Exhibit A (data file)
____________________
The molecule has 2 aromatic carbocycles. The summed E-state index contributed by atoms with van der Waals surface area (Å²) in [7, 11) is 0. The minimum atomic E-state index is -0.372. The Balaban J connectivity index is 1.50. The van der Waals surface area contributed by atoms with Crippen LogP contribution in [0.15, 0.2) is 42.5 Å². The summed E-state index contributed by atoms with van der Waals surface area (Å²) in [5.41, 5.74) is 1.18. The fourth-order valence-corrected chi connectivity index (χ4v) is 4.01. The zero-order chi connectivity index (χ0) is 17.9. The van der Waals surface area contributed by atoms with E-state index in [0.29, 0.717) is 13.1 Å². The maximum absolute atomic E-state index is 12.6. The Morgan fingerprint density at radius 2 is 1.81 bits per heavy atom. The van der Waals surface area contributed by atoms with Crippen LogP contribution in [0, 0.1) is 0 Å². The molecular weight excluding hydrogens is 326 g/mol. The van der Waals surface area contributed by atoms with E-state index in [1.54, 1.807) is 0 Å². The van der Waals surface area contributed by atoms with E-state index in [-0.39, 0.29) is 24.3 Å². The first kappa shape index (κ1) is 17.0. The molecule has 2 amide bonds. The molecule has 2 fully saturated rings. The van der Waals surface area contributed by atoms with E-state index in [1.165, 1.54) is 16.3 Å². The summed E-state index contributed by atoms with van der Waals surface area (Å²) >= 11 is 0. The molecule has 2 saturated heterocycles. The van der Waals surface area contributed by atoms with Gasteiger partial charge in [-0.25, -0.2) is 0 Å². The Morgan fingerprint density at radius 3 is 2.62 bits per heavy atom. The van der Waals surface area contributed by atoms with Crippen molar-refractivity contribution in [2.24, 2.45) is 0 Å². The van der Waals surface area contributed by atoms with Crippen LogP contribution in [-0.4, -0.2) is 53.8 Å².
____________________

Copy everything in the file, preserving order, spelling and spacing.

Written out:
The molecule has 2 aromatic carbocycles. The summed E-state index contributed by atoms with van der Waals surface area (Å²) in [7, 11) is 0. The minimum atomic E-state index is -0.372. The Balaban J connectivity index is 1.50. The van der Waals surface area contributed by atoms with Crippen LogP contribution in [0.15, 0.2) is 42.5 Å². The summed E-state index contributed by atoms with van der Waals surface area (Å²) in [5.41, 5.74) is 1.18. The fourth-order valence-corrected chi connectivity index (χ4v) is 4.01. The zero-order chi connectivity index (χ0) is 17.9. The van der Waals surface area contributed by atoms with E-state index in [0.29, 0.717) is 13.1 Å². The maximum absolute atomic E-state index is 12.6. The Morgan fingerprint density at radius 2 is 1.81 bits per heavy atom. The van der Waals surface area contributed by atoms with Crippen LogP contribution in [0, 0.1) is 0 Å². The molecular weight excluding hydrogens is 326 g/mol. The van der Waals surface area contributed by atoms with E-state index in [1.54, 1.807) is 0 Å². The van der Waals surface area contributed by atoms with E-state index in [-0.39, 0.29) is 24.3 Å². The first kappa shape index (κ1) is 17.0. The molecule has 2 amide bonds. The molecule has 2 fully saturated rings. The van der Waals surface area contributed by atoms with E-state index in [1.165, 1.54) is 16.3 Å². The summed E-state index contributed by atoms with van der Waals surface area (Å²) >= 11 is 0. The molecule has 2 saturated heterocycles. The van der Waals surface area contributed by atoms with Gasteiger partial charge in [-0.25, -0.2) is 0 Å². The Morgan fingerprint density at radius 3 is 2.62 bits per heavy atom. The van der Waals surface area contributed by atoms with Crippen molar-refractivity contribution in [2.24, 2.45) is 0 Å². The van der Waals surface area contributed by atoms with Crippen LogP contribution in [-0.4, -0.2) is 53.8 Å².